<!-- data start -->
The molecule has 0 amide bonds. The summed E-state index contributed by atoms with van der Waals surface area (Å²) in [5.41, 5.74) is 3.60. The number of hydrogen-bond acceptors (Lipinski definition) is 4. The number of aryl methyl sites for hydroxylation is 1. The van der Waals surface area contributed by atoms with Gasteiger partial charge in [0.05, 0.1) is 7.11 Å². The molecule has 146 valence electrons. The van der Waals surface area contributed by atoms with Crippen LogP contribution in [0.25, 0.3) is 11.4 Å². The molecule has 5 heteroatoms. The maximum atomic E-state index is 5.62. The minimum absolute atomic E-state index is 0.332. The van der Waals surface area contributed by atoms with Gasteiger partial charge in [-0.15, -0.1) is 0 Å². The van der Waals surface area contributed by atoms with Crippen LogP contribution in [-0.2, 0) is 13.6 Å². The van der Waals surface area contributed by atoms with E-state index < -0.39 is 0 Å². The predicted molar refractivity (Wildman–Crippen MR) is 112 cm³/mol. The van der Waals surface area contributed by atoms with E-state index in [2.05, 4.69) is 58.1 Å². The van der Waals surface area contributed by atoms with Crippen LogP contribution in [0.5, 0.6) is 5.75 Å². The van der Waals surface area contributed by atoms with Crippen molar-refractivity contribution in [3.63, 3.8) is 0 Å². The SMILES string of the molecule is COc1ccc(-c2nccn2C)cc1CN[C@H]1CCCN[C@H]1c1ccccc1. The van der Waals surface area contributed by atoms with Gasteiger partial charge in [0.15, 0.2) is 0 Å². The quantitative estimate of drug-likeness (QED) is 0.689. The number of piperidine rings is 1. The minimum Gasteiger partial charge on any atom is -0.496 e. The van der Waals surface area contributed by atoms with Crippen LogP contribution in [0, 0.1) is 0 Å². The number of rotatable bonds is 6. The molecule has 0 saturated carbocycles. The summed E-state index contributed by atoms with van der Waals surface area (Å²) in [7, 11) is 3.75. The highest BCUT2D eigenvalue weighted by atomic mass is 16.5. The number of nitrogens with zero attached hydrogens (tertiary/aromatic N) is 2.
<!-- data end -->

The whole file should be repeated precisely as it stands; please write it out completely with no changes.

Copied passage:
The molecule has 0 amide bonds. The summed E-state index contributed by atoms with van der Waals surface area (Å²) in [5.41, 5.74) is 3.60. The number of hydrogen-bond acceptors (Lipinski definition) is 4. The number of aryl methyl sites for hydroxylation is 1. The van der Waals surface area contributed by atoms with Gasteiger partial charge in [0.05, 0.1) is 7.11 Å². The molecule has 146 valence electrons. The van der Waals surface area contributed by atoms with Crippen LogP contribution in [0.25, 0.3) is 11.4 Å². The molecule has 5 heteroatoms. The maximum atomic E-state index is 5.62. The minimum absolute atomic E-state index is 0.332. The van der Waals surface area contributed by atoms with Gasteiger partial charge in [-0.15, -0.1) is 0 Å². The van der Waals surface area contributed by atoms with Crippen LogP contribution in [-0.2, 0) is 13.6 Å². The van der Waals surface area contributed by atoms with E-state index < -0.39 is 0 Å². The predicted molar refractivity (Wildman–Crippen MR) is 112 cm³/mol. The van der Waals surface area contributed by atoms with E-state index in [2.05, 4.69) is 58.1 Å². The van der Waals surface area contributed by atoms with Crippen LogP contribution in [0.5, 0.6) is 5.75 Å². The van der Waals surface area contributed by atoms with Crippen molar-refractivity contribution in [3.63, 3.8) is 0 Å². The SMILES string of the molecule is COc1ccc(-c2nccn2C)cc1CN[C@H]1CCCN[C@H]1c1ccccc1. The van der Waals surface area contributed by atoms with Gasteiger partial charge in [0.15, 0.2) is 0 Å². The quantitative estimate of drug-likeness (QED) is 0.689. The number of piperidine rings is 1. The minimum Gasteiger partial charge on any atom is -0.496 e. The van der Waals surface area contributed by atoms with Crippen LogP contribution in [0, 0.1) is 0 Å². The number of rotatable bonds is 6. The molecule has 0 saturated carbocycles. The summed E-state index contributed by atoms with van der Waals surface area (Å²) in [7, 11) is 3.75. The highest BCUT2D eigenvalue weighted by atomic mass is 16.5. The number of nitrogens with zero attached hydrogens (tertiary/aromatic N) is 2.